Hedgeye's Financials team of Josh Steiner and Jonathan Casteleyn discuss trends they've identified from this week's earnings reports from Bank of America, Citibank, Goldman Sachs, JP Morgan and Wells Fargo. ($BAC $C $GS $JPM $WFC)
Macro Analyst Ben Ryan discusses why Hedgeye remains bullish on gold despite recent news that Goldman Sachs has reiterated its bearish call. He speaks with Director of Research Daryl Jones.
Consensus Macro is still clueless over myriad market and economic moves and trends.
The relative (and absolute losses) in the Russell 2000 for 2014 YTD shouldn’t surprise anyone who has been following Hedgeye.
U.S. housing starts unexpectedly fell 9.3% to a nine-month low to an 893,000 annualized rate in June, versus a 985,000 pace in May which was weaker than initially estimated. For the record, Hedgeye has been bearish on housing since the spring. “Today’s number wasn’t pretty, it confirms our negative outlook,” said analyst Josh Steiner who co-heads Hedgeye's financials and housing sectors.
In our poll we asked: Are you bullish or bearish on housing over the next year?
At the time of this post, 71% were bearish, 29% were bullish.
Takeaway: Current Investing Ideas: BOBE, GLD, HCA, HOLX, LM, OC, OZM, RH, and TIP
Below are Hedgeye analysts' latest updates on our NINE current high-conviction investing ideas and CEO Keith McCullough's updated levels for each.
We also feature three recent institutional research notes which offer valuable insight into the markets and economy.
Trade :: Trend :: Tail Process - These are three durations over which we analyze investment ideas and themes. Hedgeye has created a process as a way of characterizing our investment ideas and their risk profiles, to fit the investing strategies and preferences of our subscribers.
BOBE – We sent out our high-conviction report on Bob Evans on Thursday. Click here to access.
GLD – Gold briefly tested our Long-Term TAIL Line of resistance late last week ($1324) before backing off into Janet Yellen’s testimony on Capitol Hill on Tuesday and Wednesday of this week. Our intermediate-term TREND level of support sits at $1281.
With our view that the price of Gold reflects the relative rate of dollars entering the system as a monetary policy response to the growth and inflation outlook, we must continue to compare our predictive-analysis of high-frequency data points against the Fed and consensus to front-run a surprise (upside or downside) in the rate of dollars coming into the system. The market reacted to Yellen’s Tuesday comments as if she was relatively more hawkish on the margin.
Rates may be poised to increase (“eventually”), but the timing of the move is the key driver. We continue to believe growth will surprise to the downside given the aggregate position of consensus macro. This will likely debase the dollar, putting upward pressure on commodities (priced in U.S. dollars). To use just one example, if you are an average consumer living in a large city:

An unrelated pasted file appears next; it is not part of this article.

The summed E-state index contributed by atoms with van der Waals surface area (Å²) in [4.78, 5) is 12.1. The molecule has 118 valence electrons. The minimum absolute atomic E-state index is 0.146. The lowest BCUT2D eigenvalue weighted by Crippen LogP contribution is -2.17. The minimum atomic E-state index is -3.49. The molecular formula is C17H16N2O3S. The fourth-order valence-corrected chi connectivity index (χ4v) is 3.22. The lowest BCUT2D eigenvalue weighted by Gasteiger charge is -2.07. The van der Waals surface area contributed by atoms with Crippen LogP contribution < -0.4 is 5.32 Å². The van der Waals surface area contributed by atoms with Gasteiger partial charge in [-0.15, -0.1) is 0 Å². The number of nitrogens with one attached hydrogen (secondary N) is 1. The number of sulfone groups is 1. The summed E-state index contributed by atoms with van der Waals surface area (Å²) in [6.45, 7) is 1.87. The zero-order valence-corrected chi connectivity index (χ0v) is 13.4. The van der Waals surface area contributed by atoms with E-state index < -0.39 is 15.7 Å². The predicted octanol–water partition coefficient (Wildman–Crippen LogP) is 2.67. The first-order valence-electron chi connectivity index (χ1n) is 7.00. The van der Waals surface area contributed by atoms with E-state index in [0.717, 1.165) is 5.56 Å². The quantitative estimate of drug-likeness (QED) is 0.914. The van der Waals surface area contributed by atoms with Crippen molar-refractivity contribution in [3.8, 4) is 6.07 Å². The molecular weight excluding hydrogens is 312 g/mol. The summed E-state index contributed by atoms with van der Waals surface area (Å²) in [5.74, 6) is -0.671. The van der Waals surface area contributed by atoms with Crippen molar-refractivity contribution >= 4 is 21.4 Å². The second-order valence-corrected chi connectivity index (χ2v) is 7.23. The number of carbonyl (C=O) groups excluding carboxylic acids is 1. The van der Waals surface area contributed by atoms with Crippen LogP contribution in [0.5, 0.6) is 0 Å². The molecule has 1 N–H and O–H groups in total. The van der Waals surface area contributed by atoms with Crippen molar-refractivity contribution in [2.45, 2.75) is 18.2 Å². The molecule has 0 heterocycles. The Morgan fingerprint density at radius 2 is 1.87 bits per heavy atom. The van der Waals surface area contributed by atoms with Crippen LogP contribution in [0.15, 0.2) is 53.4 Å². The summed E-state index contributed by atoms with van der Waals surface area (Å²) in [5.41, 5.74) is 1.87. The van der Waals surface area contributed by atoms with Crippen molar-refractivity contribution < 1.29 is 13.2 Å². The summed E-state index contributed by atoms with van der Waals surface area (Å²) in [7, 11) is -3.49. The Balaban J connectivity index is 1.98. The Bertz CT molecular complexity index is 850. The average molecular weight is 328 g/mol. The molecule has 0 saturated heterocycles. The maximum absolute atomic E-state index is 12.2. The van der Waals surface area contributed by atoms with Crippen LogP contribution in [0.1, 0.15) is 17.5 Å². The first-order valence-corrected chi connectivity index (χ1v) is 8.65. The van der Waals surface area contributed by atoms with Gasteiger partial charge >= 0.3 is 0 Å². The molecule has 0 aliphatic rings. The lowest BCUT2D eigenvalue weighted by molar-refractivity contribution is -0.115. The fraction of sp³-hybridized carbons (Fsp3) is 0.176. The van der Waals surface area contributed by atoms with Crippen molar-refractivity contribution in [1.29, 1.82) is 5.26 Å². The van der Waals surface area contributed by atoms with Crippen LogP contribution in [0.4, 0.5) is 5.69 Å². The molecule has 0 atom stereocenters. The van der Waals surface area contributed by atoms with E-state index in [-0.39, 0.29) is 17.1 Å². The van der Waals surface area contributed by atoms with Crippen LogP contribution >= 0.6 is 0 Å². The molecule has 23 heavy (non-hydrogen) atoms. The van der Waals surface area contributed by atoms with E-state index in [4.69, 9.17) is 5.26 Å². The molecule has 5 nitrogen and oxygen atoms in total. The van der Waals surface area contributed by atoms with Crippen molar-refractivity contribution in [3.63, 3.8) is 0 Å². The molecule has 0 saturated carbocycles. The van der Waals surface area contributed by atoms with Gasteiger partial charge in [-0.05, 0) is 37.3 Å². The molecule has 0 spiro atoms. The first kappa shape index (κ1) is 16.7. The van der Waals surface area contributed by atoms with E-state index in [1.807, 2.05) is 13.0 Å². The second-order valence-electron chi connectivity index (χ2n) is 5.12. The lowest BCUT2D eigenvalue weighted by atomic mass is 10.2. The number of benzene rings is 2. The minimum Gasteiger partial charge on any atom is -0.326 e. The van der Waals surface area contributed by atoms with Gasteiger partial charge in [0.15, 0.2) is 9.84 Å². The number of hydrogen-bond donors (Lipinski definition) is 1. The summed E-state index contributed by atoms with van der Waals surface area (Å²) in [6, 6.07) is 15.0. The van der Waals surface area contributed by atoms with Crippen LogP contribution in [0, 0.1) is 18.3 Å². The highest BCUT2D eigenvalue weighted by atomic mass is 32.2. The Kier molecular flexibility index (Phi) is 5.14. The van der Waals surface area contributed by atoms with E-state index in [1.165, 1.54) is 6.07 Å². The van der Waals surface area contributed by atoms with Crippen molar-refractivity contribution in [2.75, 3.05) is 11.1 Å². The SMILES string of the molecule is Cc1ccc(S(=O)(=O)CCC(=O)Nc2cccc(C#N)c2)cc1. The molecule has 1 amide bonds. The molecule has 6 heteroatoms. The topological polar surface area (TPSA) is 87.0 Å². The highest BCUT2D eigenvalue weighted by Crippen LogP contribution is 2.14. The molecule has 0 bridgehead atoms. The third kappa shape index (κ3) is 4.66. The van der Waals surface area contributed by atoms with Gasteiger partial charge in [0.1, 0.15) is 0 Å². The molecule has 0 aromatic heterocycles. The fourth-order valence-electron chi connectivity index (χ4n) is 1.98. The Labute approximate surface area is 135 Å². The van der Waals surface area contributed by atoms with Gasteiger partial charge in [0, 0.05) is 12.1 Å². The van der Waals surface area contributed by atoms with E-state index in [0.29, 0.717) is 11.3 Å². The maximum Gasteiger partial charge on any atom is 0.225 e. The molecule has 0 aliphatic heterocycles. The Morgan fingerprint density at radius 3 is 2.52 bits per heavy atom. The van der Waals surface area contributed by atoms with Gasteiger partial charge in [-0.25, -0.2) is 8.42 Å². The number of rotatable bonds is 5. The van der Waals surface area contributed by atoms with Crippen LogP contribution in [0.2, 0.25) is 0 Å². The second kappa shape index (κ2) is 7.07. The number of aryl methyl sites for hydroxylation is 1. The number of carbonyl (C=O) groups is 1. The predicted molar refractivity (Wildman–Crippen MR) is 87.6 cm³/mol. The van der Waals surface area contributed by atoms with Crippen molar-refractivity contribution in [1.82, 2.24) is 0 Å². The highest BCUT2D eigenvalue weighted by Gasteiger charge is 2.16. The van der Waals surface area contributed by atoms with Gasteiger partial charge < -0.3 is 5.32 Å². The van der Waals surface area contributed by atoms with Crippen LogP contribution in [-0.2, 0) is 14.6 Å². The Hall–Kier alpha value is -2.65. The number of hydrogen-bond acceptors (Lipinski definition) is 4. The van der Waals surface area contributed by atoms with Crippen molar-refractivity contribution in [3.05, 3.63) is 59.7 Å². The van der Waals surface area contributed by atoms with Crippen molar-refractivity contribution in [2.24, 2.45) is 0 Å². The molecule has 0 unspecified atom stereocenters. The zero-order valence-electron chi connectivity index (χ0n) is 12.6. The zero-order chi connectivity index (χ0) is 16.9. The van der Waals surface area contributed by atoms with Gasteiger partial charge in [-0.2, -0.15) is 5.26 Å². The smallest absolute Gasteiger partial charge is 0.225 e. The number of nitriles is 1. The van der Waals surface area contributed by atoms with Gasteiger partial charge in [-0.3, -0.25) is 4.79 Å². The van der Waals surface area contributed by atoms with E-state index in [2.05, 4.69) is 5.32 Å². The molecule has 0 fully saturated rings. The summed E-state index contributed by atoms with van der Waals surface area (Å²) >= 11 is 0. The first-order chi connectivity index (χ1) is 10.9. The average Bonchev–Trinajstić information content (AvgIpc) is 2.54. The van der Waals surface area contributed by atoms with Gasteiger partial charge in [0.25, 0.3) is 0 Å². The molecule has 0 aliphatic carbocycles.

1. You will pay more for energy, food, and utilities
2. Your rent increases (present value effect on assets): A flatter yield curve has a present value effect on assets which means the person who owns the building benefits as the property value increases à you pay more rent
3. Your increase in cost of living (as of now) is not supplemented with an increase in real purchasing power: Real wage growth is being greatly outpaced by monetary expansion inflating USD-based consumption categories. Because the defense for printing money in the short-term to stimulate is defended by the assumption wage growth MUST follow over the intermediate to long-term, last year the Fed increased the amount of time allowed for this wage growth to happen (because it hasn’t inn the previously assumed timeframe)
This dollar debasement has a statistical relevance to Gold specifically and puts upward pressure on the commodity complex as a whole. Our negative call on the domestic consumer is rooted in our view on the outlook for the U.S. dollar vs. immediate or intermediate supply and demand shocks in the commodities people consume.
HCA – Hospital Corporation of America pre-announced 2Q14 earnings this week and raised the low end of their guidance for 2014. Shares were up 10% this week and are up well over 50% since sector head Tom Tobin added it to Investing Ideas in 6/14/13.
Actual earnings and admission results came in stronger at $1.07 EPS and 1.2%, respectively, versus our estimates for $1.02 and ~1%. Meanwhile, case mix, or acuity, increased 1.7% y/y.
While management increased ACA accretion estimates for 2014(in line with our models), the majority of the upside is coming from a more sustainable operational acceleration. EBITDA is likely heading higher and we expect the stock to be in $62-$64 range in the near term and in the mid $70s as attention turns to 2015.